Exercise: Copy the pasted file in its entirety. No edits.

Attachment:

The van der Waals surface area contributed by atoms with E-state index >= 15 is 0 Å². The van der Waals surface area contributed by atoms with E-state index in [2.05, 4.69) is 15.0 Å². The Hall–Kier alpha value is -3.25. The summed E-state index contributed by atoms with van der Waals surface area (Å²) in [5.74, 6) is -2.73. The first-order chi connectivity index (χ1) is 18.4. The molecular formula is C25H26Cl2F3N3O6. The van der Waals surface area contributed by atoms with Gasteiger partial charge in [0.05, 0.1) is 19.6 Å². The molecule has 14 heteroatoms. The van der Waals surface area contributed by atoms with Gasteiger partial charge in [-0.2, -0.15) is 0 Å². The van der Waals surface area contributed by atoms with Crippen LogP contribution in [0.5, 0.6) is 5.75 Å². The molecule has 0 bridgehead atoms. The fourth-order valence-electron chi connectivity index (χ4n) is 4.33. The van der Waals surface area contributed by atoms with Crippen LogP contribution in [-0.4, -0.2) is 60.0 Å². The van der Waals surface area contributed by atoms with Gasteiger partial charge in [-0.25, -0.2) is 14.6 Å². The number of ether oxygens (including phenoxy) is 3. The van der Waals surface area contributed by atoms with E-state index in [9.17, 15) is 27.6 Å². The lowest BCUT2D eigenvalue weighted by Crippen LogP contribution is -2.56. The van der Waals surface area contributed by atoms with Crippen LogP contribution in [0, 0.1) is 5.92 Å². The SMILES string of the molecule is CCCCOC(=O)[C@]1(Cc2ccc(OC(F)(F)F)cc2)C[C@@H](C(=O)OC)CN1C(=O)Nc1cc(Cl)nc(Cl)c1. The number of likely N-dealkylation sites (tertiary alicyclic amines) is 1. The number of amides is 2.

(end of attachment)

The van der Waals surface area contributed by atoms with E-state index >= 15 is 0 Å². The van der Waals surface area contributed by atoms with E-state index in [2.05, 4.69) is 15.0 Å². The Hall–Kier alpha value is -3.25. The summed E-state index contributed by atoms with van der Waals surface area (Å²) in [5.74, 6) is -2.73. The first-order chi connectivity index (χ1) is 18.4. The molecular formula is C25H26Cl2F3N3O6. The van der Waals surface area contributed by atoms with Gasteiger partial charge in [0.05, 0.1) is 19.6 Å². The molecule has 14 heteroatoms. The van der Waals surface area contributed by atoms with Gasteiger partial charge in [-0.2, -0.15) is 0 Å². The van der Waals surface area contributed by atoms with Crippen LogP contribution in [0.5, 0.6) is 5.75 Å². The molecule has 0 bridgehead atoms. The fourth-order valence-electron chi connectivity index (χ4n) is 4.33. The van der Waals surface area contributed by atoms with Crippen LogP contribution in [-0.4, -0.2) is 60.0 Å². The van der Waals surface area contributed by atoms with Gasteiger partial charge in [-0.25, -0.2) is 14.6 Å². The number of ether oxygens (including phenoxy) is 3. The van der Waals surface area contributed by atoms with E-state index in [9.17, 15) is 27.6 Å². The lowest BCUT2D eigenvalue weighted by Crippen LogP contribution is -2.56. The van der Waals surface area contributed by atoms with Crippen LogP contribution in [0, 0.1) is 5.92 Å². The SMILES string of the molecule is CCCCOC(=O)[C@]1(Cc2ccc(OC(F)(F)F)cc2)C[C@@H](C(=O)OC)CN1C(=O)Nc1cc(Cl)nc(Cl)c1. The number of likely N-dealkylation sites (tertiary alicyclic amines) is 1. The number of amides is 2.